A New Description of Carolina
From A Prospect of the most Famous Parts of the World
One of the most attractive and desirable maps of the Carolinas, this map was based largely on the famed Ogilby-Moxon map of 1672 and on John Lederer’s second expedition to the region. Points of interest include a long narrow savanna in the Piedmont area, the placing of a great lake (Ashley Lake) and a great desert (a sandhill region). Once regarded as “cartographic curiosities,” these notations which came directly from John Lederer’s writings were questioned during his lifetime and into the next century. It was often assumed his writings were based on Indian myth, but years later scholars determined that his writings were indeed based on fact.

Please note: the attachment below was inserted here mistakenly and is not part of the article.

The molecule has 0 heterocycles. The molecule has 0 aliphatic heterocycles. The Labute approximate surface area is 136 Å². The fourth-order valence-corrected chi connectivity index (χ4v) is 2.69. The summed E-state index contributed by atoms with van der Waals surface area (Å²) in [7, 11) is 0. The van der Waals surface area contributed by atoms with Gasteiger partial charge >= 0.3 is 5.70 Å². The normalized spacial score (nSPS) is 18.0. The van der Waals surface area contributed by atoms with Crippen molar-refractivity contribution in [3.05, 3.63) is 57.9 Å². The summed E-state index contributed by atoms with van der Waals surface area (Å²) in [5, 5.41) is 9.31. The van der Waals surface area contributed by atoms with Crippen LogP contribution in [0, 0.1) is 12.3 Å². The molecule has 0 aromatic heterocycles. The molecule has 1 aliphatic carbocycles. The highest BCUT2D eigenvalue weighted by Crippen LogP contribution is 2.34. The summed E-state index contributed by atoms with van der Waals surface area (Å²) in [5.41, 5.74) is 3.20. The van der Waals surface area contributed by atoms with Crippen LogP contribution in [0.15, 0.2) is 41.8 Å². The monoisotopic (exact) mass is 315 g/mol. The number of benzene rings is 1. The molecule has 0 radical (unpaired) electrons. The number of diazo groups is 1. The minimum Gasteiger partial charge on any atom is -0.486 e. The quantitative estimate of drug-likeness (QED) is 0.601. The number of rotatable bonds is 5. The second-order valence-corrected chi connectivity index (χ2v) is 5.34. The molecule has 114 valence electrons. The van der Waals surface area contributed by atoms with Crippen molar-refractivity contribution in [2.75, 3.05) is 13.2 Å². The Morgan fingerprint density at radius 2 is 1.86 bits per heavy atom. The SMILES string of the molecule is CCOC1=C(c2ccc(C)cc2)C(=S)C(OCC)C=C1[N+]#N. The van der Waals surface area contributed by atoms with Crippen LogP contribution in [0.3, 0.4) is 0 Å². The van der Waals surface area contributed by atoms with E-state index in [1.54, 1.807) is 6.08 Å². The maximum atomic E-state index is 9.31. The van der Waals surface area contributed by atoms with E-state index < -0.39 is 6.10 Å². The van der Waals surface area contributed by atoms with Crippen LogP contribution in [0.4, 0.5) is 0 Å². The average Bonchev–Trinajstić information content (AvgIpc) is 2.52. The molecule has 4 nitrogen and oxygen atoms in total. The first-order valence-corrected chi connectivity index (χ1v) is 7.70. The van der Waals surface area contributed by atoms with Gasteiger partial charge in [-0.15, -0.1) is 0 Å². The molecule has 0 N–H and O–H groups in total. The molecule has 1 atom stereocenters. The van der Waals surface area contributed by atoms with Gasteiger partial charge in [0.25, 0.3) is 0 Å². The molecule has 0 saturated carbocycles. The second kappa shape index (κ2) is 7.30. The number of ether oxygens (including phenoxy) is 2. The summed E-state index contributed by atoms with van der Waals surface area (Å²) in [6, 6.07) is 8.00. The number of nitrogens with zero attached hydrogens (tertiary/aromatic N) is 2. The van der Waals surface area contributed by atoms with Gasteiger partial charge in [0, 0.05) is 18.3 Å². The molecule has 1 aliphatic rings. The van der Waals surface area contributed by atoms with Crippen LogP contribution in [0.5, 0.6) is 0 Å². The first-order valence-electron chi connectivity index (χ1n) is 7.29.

Notice along the coast, Edista is today’s Edisto Island, Charles Town, though slightly displaced from its present location, is where it was at the time. Hilton’s Head appears for the first time on a map.
John Speed is the most famous of all English cartographers and is responsible for creating the first world atlas by an Englishman, from which this map of Carolina came. Lederer’s account of his journey is engraved on the verso.
reproduced from The Mapmaker’s Art: The Bishop Collection of Antique Maps from the permanent collection of the Franklin G. Burroughs-Simeon B. Chapin Art Museum
printed by 803 Labs, Inc.
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